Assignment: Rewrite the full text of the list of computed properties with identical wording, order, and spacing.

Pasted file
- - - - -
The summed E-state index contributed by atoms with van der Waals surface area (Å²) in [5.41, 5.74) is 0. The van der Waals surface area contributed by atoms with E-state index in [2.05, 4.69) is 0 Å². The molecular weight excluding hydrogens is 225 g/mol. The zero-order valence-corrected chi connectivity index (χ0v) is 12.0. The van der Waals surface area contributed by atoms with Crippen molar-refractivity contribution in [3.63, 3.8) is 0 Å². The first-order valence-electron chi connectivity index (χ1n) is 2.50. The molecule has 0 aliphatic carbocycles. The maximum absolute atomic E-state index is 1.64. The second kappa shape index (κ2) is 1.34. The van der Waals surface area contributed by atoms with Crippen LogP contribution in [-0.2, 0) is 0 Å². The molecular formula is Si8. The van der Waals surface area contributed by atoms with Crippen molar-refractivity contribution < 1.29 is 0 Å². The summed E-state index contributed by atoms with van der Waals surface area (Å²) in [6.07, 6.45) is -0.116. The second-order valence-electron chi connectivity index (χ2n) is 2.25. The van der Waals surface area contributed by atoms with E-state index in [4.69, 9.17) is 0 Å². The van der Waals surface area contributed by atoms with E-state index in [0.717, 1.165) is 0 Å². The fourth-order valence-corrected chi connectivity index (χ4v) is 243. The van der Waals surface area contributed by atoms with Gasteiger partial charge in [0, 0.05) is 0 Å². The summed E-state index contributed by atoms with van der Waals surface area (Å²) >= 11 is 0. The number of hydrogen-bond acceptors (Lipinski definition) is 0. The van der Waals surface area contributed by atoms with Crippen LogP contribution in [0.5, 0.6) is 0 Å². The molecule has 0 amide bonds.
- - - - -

The summed E-state index contributed by atoms with van der Waals surface area (Å²) in [5.41, 5.74) is 0. The van der Waals surface area contributed by atoms with E-state index in [2.05, 4.69) is 0 Å². The molecular weight excluding hydrogens is 225 g/mol. The zero-order valence-corrected chi connectivity index (χ0v) is 12.0. The van der Waals surface area contributed by atoms with Crippen molar-refractivity contribution in [3.63, 3.8) is 0 Å². The first-order valence-electron chi connectivity index (χ1n) is 2.50. The molecule has 0 aliphatic carbocycles. The maximum absolute atomic E-state index is 1.64. The second kappa shape index (κ2) is 1.34. The van der Waals surface area contributed by atoms with Crippen LogP contribution in [-0.2, 0) is 0 Å². The molecular formula is Si8. The van der Waals surface area contributed by atoms with Crippen molar-refractivity contribution < 1.29 is 0 Å². The summed E-state index contributed by atoms with van der Waals surface area (Å²) in [6.07, 6.45) is -0.116. The second-order valence-electron chi connectivity index (χ2n) is 2.25. The van der Waals surface area contributed by atoms with E-state index in [4.69, 9.17) is 0 Å². The van der Waals surface area contributed by atoms with E-state index in [0.717, 1.165) is 0 Å². The fourth-order valence-corrected chi connectivity index (χ4v) is 243. The van der Waals surface area contributed by atoms with Gasteiger partial charge in [0, 0.05) is 0 Å². The summed E-state index contributed by atoms with van der Waals surface area (Å²) >= 11 is 0. The number of hydrogen-bond acceptors (Lipinski definition) is 0. The van der Waals surface area contributed by atoms with Crippen LogP contribution in [0.5, 0.6) is 0 Å². The molecule has 0 amide bonds.